Onward (2020)

Either Onward wasn’t that great, or I was in a weird mood when I watched it.

Or maybe the previews ruined it. I prefer to watch movies that I know nothing about. Movie trailers that show you jokes from the movie are awful, because a joke is really only funny when it’s a surprise.

Or maybe it’s that I don’t like movies about high school. Onward is about a magical quest, sure, but it is also somewhat about being in high school. I don’t think I’ve ever seen a television or film depiction of “the American high school experience” that bore any resemblance to my own high school experience. Relatability fail. Every time.

Or maybe it’s that the movie can’t be about an epic quest and high school at the same time… too much cognitive dissonance.

Or maybe it’s that Pixar’s charm is fading; too much reliance on a formula? The story did seem to have the odor of plot coupons — not that the brothers had to physically collect things, but they did go through a series of preordained steps to reach a goal. Sure, there was a meaningful ‘inner’ journey, but the outer journey seemed a bit paint-by-numbers.

It’s not that it was a bad movie. It was good. But I couldn’t love it whole-heartedly.

The funniest part of Onward was the scene at the chasm. I laughed so much! But there are some really, really sad moments too… And some cringey ones, which is probably another reason I didn’t like the movie as much as I was hoping to.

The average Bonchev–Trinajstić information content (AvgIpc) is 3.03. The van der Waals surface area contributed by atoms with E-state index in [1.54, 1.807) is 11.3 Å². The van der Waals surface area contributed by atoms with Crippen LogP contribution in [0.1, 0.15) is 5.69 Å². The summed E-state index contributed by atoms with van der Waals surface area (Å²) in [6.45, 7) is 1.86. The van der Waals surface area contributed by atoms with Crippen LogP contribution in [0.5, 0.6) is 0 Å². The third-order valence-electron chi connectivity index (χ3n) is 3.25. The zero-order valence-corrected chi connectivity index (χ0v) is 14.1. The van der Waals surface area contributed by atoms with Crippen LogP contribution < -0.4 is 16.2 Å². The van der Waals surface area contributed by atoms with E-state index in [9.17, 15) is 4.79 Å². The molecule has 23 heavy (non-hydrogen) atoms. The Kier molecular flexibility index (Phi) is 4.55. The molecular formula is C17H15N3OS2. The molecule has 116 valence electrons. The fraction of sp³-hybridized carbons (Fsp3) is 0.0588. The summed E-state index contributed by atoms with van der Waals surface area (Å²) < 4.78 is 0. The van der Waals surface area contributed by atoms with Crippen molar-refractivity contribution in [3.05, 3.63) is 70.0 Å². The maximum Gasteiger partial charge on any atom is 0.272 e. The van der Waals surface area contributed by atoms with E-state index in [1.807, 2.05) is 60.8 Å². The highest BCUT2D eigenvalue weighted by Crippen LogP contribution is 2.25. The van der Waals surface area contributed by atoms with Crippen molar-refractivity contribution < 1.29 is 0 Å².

Watch on Amazon

See below for a plot summary with SPOILERS in the form of a beat sheet in the style described in Blake Snyder’s Save the Cat.

My Beat Sheet for Onward

I’m writing this considerably long after seeing the movie. Over a month. So this is what I remember and what other summaries online reminded me about.


The world was filled with magic. But then along came technology, and magic was forgotten… but not actually gone.

Opening Image

A family photo, almost certainly, with dad missing.


It’s Ian Lightfoot’s sixteenth birthday. He’s trying to make breakfast, but his family keeps messing it up. At a fast food restaurant on the way to school, he meets a guy who recognizes the (torn) sweatshirt of his dad’s that he’s wearing. Apparently, his dad was a cool guy who wore outrageous socks. At school he works up the courage to ask some classmates over to his house for a party, but his older brother Barley, who’s obsessed with historically based geeky fantasy games, crumbling local monuments, and related paraphernalia, pulls up in his beat-up van and embarrasses the heck out of him. Back home, Ian trudges up to his room and “converses” with a tape of his dad’s voice, wishing he could have known him before he died.


Ian’s mother digs out a mysterious gift from the attic. The boys’ father left it with her to give to them when they were both over 16. It’s a wizard staff and a magic spell that will supposedly bring him back to life for twenty-four hours.


Barley recites the spell with maximum sincerity, but nothing happens. When Ian tries it, the spell comes to life. A pair of feet, wearing outrageous socks, begins to materialize. Unfortunately, Ian’s arm gets knocked halfway through the process, and the power gem in the staff explodes. The boys are left with a pair of mute and disoriented but friendly and cooperative paternal legs. They need another power gem, and they only have twenty-four hours to restore the rest of their dad, or he will fade away without getting to see them.

Break into Two

Thanks to Barley’s magic-themed card game, the boys know just where to go to start their quest for a power gem. They sneak off together with in Barley’s van and disguise the legs with a torso made of stuffed clothes topped with a cap and sunglasses.

Fun and Games / B Story